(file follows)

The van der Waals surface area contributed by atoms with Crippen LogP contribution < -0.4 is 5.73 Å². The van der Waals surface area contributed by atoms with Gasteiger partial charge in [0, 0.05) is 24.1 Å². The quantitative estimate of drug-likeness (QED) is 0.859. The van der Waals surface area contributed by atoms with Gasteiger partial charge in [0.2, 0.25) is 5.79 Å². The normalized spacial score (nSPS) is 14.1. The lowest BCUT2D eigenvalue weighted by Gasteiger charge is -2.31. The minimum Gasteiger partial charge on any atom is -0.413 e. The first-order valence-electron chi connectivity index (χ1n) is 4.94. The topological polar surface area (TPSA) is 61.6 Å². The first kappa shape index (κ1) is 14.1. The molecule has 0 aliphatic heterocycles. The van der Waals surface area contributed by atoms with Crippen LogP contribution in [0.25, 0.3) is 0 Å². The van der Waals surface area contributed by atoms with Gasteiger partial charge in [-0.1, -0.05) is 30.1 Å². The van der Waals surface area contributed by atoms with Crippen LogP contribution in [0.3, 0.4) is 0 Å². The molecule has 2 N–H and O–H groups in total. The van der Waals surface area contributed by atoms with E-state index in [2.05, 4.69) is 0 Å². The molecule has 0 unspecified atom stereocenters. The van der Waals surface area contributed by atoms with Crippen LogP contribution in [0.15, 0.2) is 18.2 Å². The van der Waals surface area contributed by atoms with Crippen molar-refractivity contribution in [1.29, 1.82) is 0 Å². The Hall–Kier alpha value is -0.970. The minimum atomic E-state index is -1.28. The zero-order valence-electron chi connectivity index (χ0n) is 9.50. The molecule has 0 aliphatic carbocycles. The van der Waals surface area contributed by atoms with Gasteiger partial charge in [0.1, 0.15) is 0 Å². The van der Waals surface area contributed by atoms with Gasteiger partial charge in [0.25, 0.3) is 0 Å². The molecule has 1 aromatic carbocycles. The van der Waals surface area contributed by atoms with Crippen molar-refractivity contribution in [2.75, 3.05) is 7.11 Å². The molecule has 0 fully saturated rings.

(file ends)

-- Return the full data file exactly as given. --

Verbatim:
The van der Waals surface area contributed by atoms with Crippen LogP contribution < -0.4 is 5.73 Å². The van der Waals surface area contributed by atoms with Gasteiger partial charge in [0, 0.05) is 24.1 Å². The quantitative estimate of drug-likeness (QED) is 0.859. The van der Waals surface area contributed by atoms with Gasteiger partial charge in [0.2, 0.25) is 5.79 Å². The normalized spacial score (nSPS) is 14.1. The lowest BCUT2D eigenvalue weighted by Gasteiger charge is -2.31. The minimum Gasteiger partial charge on any atom is -0.413 e. The first-order valence-electron chi connectivity index (χ1n) is 4.94. The topological polar surface area (TPSA) is 61.6 Å². The first kappa shape index (κ1) is 14.1. The molecule has 0 aliphatic heterocycles. The van der Waals surface area contributed by atoms with Crippen LogP contribution in [0.25, 0.3) is 0 Å². The van der Waals surface area contributed by atoms with Gasteiger partial charge in [-0.1, -0.05) is 30.1 Å². The van der Waals surface area contributed by atoms with Crippen LogP contribution in [0.3, 0.4) is 0 Å². The molecule has 2 N–H and O–H groups in total. The van der Waals surface area contributed by atoms with E-state index in [2.05, 4.69) is 0 Å². The molecule has 0 unspecified atom stereocenters. The van der Waals surface area contributed by atoms with Crippen LogP contribution in [0.15, 0.2) is 18.2 Å². The van der Waals surface area contributed by atoms with Crippen molar-refractivity contribution in [1.29, 1.82) is 0 Å². The Hall–Kier alpha value is -0.970. The minimum atomic E-state index is -1.28. The zero-order valence-electron chi connectivity index (χ0n) is 9.50. The molecule has 0 aliphatic carbocycles. The van der Waals surface area contributed by atoms with Gasteiger partial charge in [0.1, 0.15) is 0 Å². The van der Waals surface area contributed by atoms with Gasteiger partial charge in [0.25, 0.3) is 0 Å². The molecule has 1 aromatic carbocycles. The van der Waals surface area contributed by atoms with Crippen molar-refractivity contribution in [2.75, 3.05) is 7.11 Å². The molecule has 0 fully saturated rings.